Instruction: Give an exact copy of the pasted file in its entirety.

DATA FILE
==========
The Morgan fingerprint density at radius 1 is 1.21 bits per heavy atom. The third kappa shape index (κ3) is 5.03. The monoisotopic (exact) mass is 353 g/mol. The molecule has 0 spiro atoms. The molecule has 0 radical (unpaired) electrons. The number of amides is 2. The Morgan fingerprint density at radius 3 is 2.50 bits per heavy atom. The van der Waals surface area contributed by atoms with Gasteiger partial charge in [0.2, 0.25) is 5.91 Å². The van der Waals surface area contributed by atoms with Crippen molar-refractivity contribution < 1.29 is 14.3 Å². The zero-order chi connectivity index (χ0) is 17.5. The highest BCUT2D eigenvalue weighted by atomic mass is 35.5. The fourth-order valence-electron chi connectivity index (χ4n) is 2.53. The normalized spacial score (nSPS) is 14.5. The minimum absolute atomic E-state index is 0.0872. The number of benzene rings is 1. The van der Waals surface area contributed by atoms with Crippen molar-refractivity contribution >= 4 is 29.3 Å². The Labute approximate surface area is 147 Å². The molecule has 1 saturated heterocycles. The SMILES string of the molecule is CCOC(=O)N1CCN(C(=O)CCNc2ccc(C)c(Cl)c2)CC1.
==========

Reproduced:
The Morgan fingerprint density at radius 1 is 1.21 bits per heavy atom. The third kappa shape index (κ3) is 5.03. The monoisotopic (exact) mass is 353 g/mol. The molecule has 0 spiro atoms. The molecule has 0 radical (unpaired) electrons. The number of amides is 2. The Morgan fingerprint density at radius 3 is 2.50 bits per heavy atom. The van der Waals surface area contributed by atoms with Gasteiger partial charge in [0.2, 0.25) is 5.91 Å². The van der Waals surface area contributed by atoms with Crippen molar-refractivity contribution < 1.29 is 14.3 Å². The zero-order chi connectivity index (χ0) is 17.5. The highest BCUT2D eigenvalue weighted by atomic mass is 35.5. The fourth-order valence-electron chi connectivity index (χ4n) is 2.53. The normalized spacial score (nSPS) is 14.5. The minimum absolute atomic E-state index is 0.0872. The number of benzene rings is 1. The van der Waals surface area contributed by atoms with Crippen molar-refractivity contribution >= 4 is 29.3 Å². The Labute approximate surface area is 147 Å². The molecule has 1 saturated heterocycles. The SMILES string of the molecule is CCOC(=O)N1CCN(C(=O)CCNc2ccc(C)c(Cl)c2)CC1.